I had an opportunity to get back to my roots as an I.T. professional and restored a little geek-cred - at least in my mind. A woman my wife volunteers with at a local museum had a new(er) laptop that she's been having problems with. She mentioned that it wouldn't charge or power on sometimes when she pressed the power button. No lights, no noises, no beeps, no fans, nothing. Just dead. Then she'd move it, or take it somewhere else and plug it in and it would power up. She correctly diagnosed the problem as a broken power jack. She knew that I was a "computer guy" and asked my wife if I'd be willing to look at it.
Anyone who has ever worked on the support side of consumer-grade laptop computers knows that this is a VERY common problem. A user will kick the power cord while it's plugged in and break the connector, or if the power connection is on the back of the laptop, they will push it up against a wall or something, or any of the endless ways this can happen. Any I.T. guy on this side of the business also will tell you that more often than not, fixing a broken power jack is a gigantic pain in the butt, extremely time consuming, and after pulling the entire laptop apart, you might find that the circuit board that the jack is soldered to is cracked rendering the problem too costly to repair. Just getting the laptop taken apart far enough to get at the jack can take a few hours, and depending how old the laptop is and the environment it was in, might make the tiny little connectors and clips inside brittle and ready to break with little or know effort at all.
Starting out in I.T. I was a bench tech for a systems integrator/consulting firm in the Chicago area. We mostly serviced the equipment we sold to our customers so the products were generally business-grade and we dealt with the same models over and over again. Over time you'd get pretty good at working on certain models of laptop and typically when the connectors would break, they would break the same way internally and you knew you could fix it. However, we also took some walk-in customers as part of a contract for - wait for it- Packard Bell, Zenith, NEC and Compaq. Yeah, this was a while ago. Pre-Internet, Windows 3.1/95 etc. Anyway, some of those would come in and you never knew what you'd find.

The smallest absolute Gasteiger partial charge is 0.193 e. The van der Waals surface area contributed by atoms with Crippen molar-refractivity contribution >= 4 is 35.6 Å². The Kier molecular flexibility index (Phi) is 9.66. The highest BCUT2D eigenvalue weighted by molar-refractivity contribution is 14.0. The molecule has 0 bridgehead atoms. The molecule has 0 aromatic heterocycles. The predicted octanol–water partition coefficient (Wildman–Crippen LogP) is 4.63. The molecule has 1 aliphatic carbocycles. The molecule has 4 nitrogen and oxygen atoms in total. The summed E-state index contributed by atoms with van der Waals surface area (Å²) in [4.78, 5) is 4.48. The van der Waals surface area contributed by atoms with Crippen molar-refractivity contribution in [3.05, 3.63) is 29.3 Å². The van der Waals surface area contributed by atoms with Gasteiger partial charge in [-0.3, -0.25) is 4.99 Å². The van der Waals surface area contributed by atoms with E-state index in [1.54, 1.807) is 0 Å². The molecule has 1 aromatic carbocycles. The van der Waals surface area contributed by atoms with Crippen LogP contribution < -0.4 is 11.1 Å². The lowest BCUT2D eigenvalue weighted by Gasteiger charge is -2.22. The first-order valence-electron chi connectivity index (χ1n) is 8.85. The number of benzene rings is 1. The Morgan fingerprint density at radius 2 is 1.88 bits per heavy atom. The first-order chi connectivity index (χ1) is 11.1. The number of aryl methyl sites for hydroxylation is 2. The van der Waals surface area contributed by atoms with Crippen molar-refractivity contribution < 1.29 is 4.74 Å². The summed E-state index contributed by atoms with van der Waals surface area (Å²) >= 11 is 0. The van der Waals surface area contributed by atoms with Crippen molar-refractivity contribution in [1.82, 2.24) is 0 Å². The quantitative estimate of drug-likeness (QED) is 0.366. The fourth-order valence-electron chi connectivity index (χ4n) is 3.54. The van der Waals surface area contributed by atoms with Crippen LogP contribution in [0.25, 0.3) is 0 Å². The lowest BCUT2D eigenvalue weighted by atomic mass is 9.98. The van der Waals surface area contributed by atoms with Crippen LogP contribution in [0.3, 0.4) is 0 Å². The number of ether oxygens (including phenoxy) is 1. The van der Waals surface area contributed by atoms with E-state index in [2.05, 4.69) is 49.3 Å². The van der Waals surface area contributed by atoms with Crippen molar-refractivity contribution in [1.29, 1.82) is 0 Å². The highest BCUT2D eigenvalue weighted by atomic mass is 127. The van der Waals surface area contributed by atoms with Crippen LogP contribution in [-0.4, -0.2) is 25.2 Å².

My first job after moving from the Chicago area to Las Vegas was as a bench tech for a Tandy repair center (it just keeps getting better doesn't it?). This was a small office that received broken computers, mostly laptops, from the Radio Shack retail stores in that area. We also took walk-ins, but primarily we would be dealing with laptops shipped in from Radio Shack stores. It seemed like 50% of the units coming in the door had broken power jacks and they were all consumer-grade garbage. Every last one of them. You'd spend an hour or so, breaking clips, stripping screw heads and snapping ribbon connectors getting to the power jack to find that when the jack broke, it snapped off the corner of the system board too. Even if you could patch the surface traces up, there was no telling what the other 4 layers of that board looked like. Power jack repairs were time killers, and after 2+ hours of labor, most customers would decline the repair. Unless we were 100% sure we could fix that jack within an hour or less, we'd turn the customer away. WAY Too much liability/risk.